Child support is both a legal and moral obligation—but many people feel that the obligation should stop once the child turns 18, or at least when the child graduates high school, if that's a little later. However, not all courts agree on this issue—some will order parents to contribute to a child's college expenses as well. Learn more about when college support is ordered and what that might mean. Your state's laws may determine whether or not college support is an issue.
If you're beginning of the process of estate planning, you may be surprised that there are a number of things that your will cannot dictate. Below are three types of property that, for the majority of cases, cannot be distributed in your will. Of course, each type of property has its exceptions, so it's important to speak with your estate planning attorney, someone like Seiler & Parker PC, for a more accurate overview of your situation.
Although a divorce always has the potential to involve some uncomfortable discussions, choosing mediation can help reduce any unpleasantness and ensure the most beneficial outcome for everyone. Here are three steps to take in order to get the process started on the right foot. 1. Decide if this is truly the best choice for your situation (and get your spouse on board) In order for a mediated divorce to work, you have to not only have a relatively amicable relationship with your spouse still, but you also need to be in a place emotionally where you don't automatically disagree with everything they say.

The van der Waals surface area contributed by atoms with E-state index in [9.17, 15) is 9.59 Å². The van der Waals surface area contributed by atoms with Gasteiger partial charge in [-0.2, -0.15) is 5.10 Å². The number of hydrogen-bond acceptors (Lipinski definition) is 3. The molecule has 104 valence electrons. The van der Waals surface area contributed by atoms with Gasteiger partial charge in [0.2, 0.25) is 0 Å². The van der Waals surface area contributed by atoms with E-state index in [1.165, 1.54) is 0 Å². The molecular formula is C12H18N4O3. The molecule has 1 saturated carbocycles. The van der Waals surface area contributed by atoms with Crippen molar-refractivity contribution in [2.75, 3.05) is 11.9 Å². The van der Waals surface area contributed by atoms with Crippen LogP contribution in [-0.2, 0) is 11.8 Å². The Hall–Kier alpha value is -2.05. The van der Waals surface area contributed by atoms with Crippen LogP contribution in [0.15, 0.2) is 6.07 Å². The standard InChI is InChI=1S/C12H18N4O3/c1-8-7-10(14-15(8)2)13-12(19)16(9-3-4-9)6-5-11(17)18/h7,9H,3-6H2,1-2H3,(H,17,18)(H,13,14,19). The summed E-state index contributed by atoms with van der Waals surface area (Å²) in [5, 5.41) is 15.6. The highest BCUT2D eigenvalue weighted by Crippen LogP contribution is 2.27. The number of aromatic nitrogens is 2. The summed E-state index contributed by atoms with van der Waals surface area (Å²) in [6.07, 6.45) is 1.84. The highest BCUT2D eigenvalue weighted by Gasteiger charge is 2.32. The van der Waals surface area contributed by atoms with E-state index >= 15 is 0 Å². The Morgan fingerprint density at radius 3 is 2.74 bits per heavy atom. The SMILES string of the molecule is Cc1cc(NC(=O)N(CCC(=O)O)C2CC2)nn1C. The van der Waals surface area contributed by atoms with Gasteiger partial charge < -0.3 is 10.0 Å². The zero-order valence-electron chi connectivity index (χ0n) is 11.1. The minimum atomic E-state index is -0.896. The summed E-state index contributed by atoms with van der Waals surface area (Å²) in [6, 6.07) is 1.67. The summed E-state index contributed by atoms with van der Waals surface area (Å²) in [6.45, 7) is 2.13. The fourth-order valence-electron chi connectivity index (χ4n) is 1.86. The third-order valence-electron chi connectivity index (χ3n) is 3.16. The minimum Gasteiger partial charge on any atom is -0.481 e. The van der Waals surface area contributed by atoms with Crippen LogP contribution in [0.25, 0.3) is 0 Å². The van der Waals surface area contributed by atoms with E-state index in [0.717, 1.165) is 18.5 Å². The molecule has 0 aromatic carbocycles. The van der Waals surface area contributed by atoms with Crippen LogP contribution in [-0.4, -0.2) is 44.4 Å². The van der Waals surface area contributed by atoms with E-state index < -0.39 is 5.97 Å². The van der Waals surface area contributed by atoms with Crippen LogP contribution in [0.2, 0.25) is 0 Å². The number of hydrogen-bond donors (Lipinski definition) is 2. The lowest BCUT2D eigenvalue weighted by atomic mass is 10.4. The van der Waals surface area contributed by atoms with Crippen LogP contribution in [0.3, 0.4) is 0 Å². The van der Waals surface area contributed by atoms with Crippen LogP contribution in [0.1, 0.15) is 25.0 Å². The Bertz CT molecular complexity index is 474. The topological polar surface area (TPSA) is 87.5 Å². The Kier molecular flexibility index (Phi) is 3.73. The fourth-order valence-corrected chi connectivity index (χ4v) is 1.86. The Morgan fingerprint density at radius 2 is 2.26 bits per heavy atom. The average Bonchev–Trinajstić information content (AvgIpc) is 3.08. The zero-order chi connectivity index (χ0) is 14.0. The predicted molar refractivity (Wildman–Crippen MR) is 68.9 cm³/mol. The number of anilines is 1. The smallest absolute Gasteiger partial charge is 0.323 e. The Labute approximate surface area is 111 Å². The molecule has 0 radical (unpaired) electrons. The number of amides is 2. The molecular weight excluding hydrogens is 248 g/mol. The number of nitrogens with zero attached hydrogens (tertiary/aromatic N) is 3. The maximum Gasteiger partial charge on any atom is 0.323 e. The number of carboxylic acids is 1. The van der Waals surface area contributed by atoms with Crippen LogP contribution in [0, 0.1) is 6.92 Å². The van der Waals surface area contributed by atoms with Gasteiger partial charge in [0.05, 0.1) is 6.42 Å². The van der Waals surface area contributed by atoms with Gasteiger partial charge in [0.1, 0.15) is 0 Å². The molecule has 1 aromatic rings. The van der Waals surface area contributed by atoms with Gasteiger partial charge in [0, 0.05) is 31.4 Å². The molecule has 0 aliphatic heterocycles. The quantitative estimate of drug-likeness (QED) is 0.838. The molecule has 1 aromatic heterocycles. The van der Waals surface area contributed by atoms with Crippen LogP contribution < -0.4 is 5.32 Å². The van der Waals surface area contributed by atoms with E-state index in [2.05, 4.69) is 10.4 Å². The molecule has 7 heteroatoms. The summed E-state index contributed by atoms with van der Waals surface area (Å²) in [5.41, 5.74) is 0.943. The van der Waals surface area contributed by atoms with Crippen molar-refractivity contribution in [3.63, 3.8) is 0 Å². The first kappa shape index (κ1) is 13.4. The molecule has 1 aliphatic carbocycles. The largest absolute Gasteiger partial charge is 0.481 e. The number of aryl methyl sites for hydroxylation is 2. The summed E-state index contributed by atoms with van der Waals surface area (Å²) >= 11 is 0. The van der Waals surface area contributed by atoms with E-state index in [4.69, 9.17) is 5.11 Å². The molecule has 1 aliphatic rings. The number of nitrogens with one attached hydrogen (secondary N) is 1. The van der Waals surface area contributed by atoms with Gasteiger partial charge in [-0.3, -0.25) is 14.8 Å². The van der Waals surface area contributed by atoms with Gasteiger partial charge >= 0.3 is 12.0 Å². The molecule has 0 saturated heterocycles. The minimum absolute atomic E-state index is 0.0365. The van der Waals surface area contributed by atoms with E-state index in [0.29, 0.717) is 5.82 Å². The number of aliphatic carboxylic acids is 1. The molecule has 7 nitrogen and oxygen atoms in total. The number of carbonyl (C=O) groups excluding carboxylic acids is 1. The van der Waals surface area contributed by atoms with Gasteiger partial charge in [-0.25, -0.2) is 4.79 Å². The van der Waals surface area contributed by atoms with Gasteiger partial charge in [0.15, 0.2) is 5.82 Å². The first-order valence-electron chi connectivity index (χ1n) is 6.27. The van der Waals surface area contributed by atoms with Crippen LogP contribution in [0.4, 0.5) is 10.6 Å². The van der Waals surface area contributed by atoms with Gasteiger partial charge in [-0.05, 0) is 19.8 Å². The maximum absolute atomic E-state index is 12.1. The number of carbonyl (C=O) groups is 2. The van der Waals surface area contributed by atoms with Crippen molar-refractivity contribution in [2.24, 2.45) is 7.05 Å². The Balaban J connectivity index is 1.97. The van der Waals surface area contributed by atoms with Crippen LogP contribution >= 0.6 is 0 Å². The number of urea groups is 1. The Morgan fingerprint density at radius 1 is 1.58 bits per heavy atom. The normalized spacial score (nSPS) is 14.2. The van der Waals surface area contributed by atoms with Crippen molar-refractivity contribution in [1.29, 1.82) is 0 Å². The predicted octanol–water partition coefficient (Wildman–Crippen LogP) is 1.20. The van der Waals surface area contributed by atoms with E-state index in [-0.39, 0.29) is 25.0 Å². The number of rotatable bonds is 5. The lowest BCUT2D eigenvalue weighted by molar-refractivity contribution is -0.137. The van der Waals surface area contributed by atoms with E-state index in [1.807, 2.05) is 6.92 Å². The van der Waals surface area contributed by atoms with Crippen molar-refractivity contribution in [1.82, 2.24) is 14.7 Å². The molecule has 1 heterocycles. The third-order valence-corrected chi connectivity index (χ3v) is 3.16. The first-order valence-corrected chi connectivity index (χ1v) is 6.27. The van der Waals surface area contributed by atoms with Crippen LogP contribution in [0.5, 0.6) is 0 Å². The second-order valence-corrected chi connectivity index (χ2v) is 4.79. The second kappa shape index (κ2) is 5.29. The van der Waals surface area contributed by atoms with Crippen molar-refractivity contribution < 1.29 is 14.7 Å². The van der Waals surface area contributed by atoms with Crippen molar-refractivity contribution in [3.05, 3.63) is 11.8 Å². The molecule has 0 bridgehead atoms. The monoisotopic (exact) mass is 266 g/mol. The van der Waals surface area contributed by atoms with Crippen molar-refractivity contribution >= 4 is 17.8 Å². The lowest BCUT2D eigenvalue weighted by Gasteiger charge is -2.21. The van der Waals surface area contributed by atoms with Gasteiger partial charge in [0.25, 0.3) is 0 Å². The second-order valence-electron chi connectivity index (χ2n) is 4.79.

Mental illness can have a profound impact on every aspect of a person's life, including his or her marriage. When your spouse suffers from a mental illness, sometimes, it can be challenging to remain in the relationship. If you are considering divorce from a mentally ill spouse, here is what you need to know. Can You Divorce Someone for Mental Illness? In some states, citing mental illness as a reason for divorce means taking extra steps to get through the court system.
Chances are pretty good you've seen it on television or read about it in the newspaper – a teacher has been convicted of sexual misconduct with a student. In 2005, Debra Lafave, an English teacher at Greco Middle School in Temple Terrace, Florida was convicted of having a sexual relationship with a 14-year old student. She plead guilty and was sentenced to three years of house arrest and seven years of probation, and she must register as a sex offender.